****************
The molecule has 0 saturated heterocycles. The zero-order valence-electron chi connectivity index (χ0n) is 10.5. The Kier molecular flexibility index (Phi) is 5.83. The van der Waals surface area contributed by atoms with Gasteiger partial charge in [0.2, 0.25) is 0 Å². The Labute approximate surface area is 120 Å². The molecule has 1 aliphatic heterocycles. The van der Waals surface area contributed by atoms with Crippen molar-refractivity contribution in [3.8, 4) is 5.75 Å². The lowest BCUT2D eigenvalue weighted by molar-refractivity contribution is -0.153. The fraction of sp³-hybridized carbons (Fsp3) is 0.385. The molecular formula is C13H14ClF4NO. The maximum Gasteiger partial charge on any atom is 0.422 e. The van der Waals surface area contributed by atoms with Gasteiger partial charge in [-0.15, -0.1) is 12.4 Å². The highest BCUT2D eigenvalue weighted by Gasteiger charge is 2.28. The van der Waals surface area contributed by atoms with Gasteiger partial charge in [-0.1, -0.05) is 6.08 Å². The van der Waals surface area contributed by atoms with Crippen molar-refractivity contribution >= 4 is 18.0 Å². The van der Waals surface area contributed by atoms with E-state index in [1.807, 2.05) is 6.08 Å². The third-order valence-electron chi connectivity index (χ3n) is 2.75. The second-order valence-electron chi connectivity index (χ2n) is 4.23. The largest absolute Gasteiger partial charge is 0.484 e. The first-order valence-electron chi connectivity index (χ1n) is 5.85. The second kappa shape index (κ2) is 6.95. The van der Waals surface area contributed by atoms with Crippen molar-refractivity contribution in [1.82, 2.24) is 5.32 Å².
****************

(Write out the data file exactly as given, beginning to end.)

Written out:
The molecule has 0 saturated heterocycles. The zero-order valence-electron chi connectivity index (χ0n) is 10.5. The Kier molecular flexibility index (Phi) is 5.83. The van der Waals surface area contributed by atoms with Gasteiger partial charge in [0.2, 0.25) is 0 Å². The Labute approximate surface area is 120 Å². The molecule has 1 aliphatic heterocycles. The van der Waals surface area contributed by atoms with Crippen molar-refractivity contribution in [3.8, 4) is 5.75 Å². The lowest BCUT2D eigenvalue weighted by molar-refractivity contribution is -0.153. The fraction of sp³-hybridized carbons (Fsp3) is 0.385. The molecular formula is C13H14ClF4NO. The maximum Gasteiger partial charge on any atom is 0.422 e. The van der Waals surface area contributed by atoms with Gasteiger partial charge in [-0.15, -0.1) is 12.4 Å². The highest BCUT2D eigenvalue weighted by Gasteiger charge is 2.28. The van der Waals surface area contributed by atoms with Gasteiger partial charge in [-0.1, -0.05) is 6.08 Å². The van der Waals surface area contributed by atoms with Crippen molar-refractivity contribution >= 4 is 18.0 Å². The van der Waals surface area contributed by atoms with E-state index in [1.807, 2.05) is 6.08 Å². The third-order valence-electron chi connectivity index (χ3n) is 2.75. The second-order valence-electron chi connectivity index (χ2n) is 4.23. The largest absolute Gasteiger partial charge is 0.484 e. The first-order valence-electron chi connectivity index (χ1n) is 5.85. The second kappa shape index (κ2) is 6.95. The van der Waals surface area contributed by atoms with Crippen molar-refractivity contribution in [1.82, 2.24) is 5.32 Å².